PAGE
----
U.S. Rep. Nita Lowey (D-Harrison), called on her colleagues Thursday to pass “common sense" legislation to protect people and law enforcement. She spoke about the need for passage of the “Stop Online Ammunition Sales Act” to help prevent senseless violence in the wake of the recent shootings in Colorado and Wisconsin that took many lives.
“This bill would require ammunition dealers to be licensed and maintain records of ammunition sales,” she said. “Those purchasing ammunition must do so in person and present photo identification which in effect prohibits the mass sale of ammunition online and through the mail.”
Lowey spoke at Clarkstown Town Hall in New City along with , Rockland County District Attorney Thomas Zugibe, Assemblywoman Ellen Jaffee, Rockland County Legislature Chairwoman Harriet Cornell, Clarkstown Town Board Members Shirley Lasker and Stephanie Hausner, Haverstraw Supervisor Howard Phillips and Councilmember Hector Soto.
Lowey said law enforcement officers should never be in a position where they can be outgunned by someone with more ammunition. She said it should not take a tragedy to push the county into debating the merits of existing laws.
Clarkstown Police Chief Michael Sullivan spoke in support of the legislation.
“With all due respect to the Second Amendment, I want to thank Congresswoman Lowey and Congresswoman McCarthy for bringing a good common sense law to the House that will help solve violence and prevent violence in the future,” he said.
Lowey is a co-sponsor of legislation introduced by Congresswoman Carolyn McCarthy (D-NY) to reinstate the assault weapons ban and restrict sale of large capacity magazines that can hold dozens of rounds of ammunition.
asserted there was a need for the legislation to limit online sales of ammunition and weapons to protect citizens and law enforcement.
“Now we all here appreciate our right to bear arms and our right to defend ourselves and our home and our family,” he said. “To somehow suggest that the ability to buy anonymously unlimited quantities of ammunition which is going to be used offensively certainly not defensively is absurd. It’s something that needs to be tightened up immediately. “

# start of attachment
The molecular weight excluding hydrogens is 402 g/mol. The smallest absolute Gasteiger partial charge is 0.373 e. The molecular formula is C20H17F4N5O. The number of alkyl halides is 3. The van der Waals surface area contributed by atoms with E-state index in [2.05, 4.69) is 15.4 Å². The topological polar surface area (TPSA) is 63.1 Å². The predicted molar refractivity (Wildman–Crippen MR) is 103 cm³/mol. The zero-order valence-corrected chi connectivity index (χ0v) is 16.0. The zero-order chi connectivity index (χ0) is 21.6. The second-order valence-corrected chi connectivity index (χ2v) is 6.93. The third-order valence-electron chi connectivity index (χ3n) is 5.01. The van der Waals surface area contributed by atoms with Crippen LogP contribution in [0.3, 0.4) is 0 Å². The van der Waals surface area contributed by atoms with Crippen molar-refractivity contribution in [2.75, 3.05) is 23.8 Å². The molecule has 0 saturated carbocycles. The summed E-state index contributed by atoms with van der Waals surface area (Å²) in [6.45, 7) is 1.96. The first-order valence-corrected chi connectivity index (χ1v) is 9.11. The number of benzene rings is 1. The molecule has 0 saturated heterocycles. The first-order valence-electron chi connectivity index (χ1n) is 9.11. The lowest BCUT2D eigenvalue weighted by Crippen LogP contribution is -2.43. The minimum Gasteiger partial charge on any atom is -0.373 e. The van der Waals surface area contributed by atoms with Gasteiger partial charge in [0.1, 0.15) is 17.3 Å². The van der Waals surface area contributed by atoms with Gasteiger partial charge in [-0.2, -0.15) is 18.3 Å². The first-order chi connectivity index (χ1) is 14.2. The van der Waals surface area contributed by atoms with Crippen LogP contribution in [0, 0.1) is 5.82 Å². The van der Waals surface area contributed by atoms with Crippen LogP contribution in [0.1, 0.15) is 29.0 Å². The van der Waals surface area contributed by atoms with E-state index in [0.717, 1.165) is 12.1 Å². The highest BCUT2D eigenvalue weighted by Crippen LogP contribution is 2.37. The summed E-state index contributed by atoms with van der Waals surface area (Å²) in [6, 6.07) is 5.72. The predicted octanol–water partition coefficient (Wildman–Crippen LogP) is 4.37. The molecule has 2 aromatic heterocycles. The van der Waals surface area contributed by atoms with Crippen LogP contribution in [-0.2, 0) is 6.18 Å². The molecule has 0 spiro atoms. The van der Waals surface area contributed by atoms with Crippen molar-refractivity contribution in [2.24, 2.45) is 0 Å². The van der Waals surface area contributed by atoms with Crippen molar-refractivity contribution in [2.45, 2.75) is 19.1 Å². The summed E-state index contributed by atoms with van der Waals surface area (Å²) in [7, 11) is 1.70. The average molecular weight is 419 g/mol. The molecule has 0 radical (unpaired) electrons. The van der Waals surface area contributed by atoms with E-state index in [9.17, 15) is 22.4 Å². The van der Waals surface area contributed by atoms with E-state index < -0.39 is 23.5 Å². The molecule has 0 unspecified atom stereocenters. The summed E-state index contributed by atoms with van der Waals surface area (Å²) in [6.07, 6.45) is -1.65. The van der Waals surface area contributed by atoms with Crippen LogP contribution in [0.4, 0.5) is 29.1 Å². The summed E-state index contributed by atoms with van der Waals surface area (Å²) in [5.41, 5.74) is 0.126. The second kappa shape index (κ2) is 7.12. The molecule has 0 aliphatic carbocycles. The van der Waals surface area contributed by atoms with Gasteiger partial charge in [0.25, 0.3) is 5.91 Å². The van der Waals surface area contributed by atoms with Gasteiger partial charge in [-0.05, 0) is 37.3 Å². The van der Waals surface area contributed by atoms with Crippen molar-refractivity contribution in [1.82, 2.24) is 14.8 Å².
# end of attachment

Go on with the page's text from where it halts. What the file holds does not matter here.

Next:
He said restrictions should be applied to purchases of assault weapons.
“Assault weapons are never used defensively,” said Zugibe. “They’re used offensively. I think our founders would roll over in their graves if they saw the extent to which people try to extend the second amendment.”
Assemblywoman Ellen Jaffee voiced her support, saying action was needed so people can feel comfortable going about their daily lives.
“Limiting access, controlling access and making assault weapons and high caliber ammunition more difficult to purchase is a step, absolutely a step in the right direction,” she said.
Cornell characterized the bill as government assuring the safety of the public.
About 10 opponents of the legislation showed up at the Clarkstown Police Department but did not get a chance to speak with Lowey. They held signs reading, “We oppose the Stop Online Ammunition Sales Act.”
Irene Tiburcio of Chestnut Ridge explained her objections to the bill.
“We believe it is an infringement upon our Second Amendment rights,” she said. “This bill may also include or they may sneak in other aspects of gun sales or ammunition sales other than online. It may require dealers to go through stringent regulation prior to any ammunition sales.”
Kevin Stelling of Clarkstown said his opposition to the bill was not based on politics, but for keeping his individual rights. He said criminals would get ammunition and guns regardless of the law.
“There are other steps available to screen buyers,” he said. “There are more methodical ways of screening buyers.”